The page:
Dissecting the problems

While the other two topics on her platform where just as important, Bodenarain said the thing that motivated her the most was SGA involvement. This election, three executive positions — executive treasurer, executive secretary and executive vice president — were not campaigned for. SGA is still hiring for these positions. Because of this lack of participation, Bodenarain knew that, if elected, she would appoint her executive council.

Such a lack of enthusiasm in a vital part of campus irked Bodenarain. In most cases, SGA is the direct link between students and the administration, and the treasurer also allots money to every student organization. With so many positions up for grabs, Bodenarain said she was excited about the possibility of leading the charge.

“I was disappointed no one ran for those positions because I love SGA and I love Elon and I know SGA gets so many things done,” Bodenarain said. “I was driven to push my platform even more because it showed me that the only way to get people excited about SGA was to reach out to your constituents. This only reinforced my drive to campaign because if you win the election, you’re in a position to help make all the changes you want.”

To fix this problem, Bodenarain launched an application process for the top three vacant spots. She’s since picked junior Joe Arthur to serve as treasurer. In terms of filling out the senate as a whole, she’ll hold interviews with anyone who is interested, saying that process will give people who normally aren’t as involved in SGA a chance to get connected and voice their diverse opinions, which matters a lot to her personally.

Bodenarain was a key player in planning the Elon Ball and also helped brand the #OnePhoenix campaign. By curating a sense of camaraderie at sporting events and in general, she said she hopes student will feel more pride in their school. Regarding inclusivity, she said she’ll work with senior staff and minority students to create more legislation to tailor to their needs. Her mission was to present these ideas to as many organizations as possible. Because of this, her ideas began to spread.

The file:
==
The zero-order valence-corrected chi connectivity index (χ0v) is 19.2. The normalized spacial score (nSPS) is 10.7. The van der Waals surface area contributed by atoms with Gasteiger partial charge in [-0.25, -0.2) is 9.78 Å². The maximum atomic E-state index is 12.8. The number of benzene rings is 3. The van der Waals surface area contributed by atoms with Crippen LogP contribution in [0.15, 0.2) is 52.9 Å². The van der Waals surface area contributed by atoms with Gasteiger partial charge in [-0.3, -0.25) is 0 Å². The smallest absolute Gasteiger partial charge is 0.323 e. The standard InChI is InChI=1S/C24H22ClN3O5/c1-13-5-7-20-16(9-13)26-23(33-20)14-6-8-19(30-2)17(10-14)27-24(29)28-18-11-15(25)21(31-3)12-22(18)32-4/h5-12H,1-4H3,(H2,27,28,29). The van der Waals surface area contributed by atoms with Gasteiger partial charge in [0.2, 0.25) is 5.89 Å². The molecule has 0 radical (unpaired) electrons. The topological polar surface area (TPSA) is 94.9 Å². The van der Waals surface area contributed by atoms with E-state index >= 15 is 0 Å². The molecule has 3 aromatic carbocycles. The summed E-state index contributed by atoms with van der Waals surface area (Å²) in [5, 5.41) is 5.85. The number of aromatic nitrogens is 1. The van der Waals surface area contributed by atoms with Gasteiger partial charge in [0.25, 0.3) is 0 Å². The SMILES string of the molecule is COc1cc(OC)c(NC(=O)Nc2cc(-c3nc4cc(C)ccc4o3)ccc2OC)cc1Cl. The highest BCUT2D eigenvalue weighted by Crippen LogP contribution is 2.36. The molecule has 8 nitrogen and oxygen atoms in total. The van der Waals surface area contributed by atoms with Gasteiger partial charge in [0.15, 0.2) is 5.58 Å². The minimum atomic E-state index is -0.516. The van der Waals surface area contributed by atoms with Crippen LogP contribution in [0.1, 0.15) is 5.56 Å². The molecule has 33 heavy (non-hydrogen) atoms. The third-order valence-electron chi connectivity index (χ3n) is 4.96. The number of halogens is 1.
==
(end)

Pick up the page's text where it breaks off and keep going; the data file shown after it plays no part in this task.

“When I would go to these organizations, one of my strategies was to just to sit down and have a conversation with them about my platform,” Bodenarain said. “I wanted them to be as deep as possible because I wanted to hear their substantive comments. When people asked me questions, they were generally positive, and I think that helped.”

Porro was impressed with that aspect of Bodenarain’s campaign. He said many people can become lazy during elections and just focus on themselves and the problems they personally want. Being engaged helped Bodenarain’s cause, he said.

“She did a good job of trying to reach all aspects,” Porro said. “She personally may have had ideas that were more important to her, but the she had a wide range on her campaign platform.

“The student body president has to work for all of campus, and I think she will do that.”

Moving forward

The official changeover for SGA happens after Spring Break, but Bodenarain has begun in some limited roles by assisting Porro with budget hearings and constantly asking him questions. Though she said she is still preparing for the switch, Bodenarain said when she officially beings her term, she’ll be ready. She said she’s excited for the possibilities and ready to get to work on behalf of the students.

“The reason why I ran for this role is because I really want to represent the students and I feel I have ideas that can really help our campus,” Bodenarain said. “Even though it is a long way from now, I want the next president to have a campus that is a little better than when I found it, and I’ll do everything I can do give it to him.”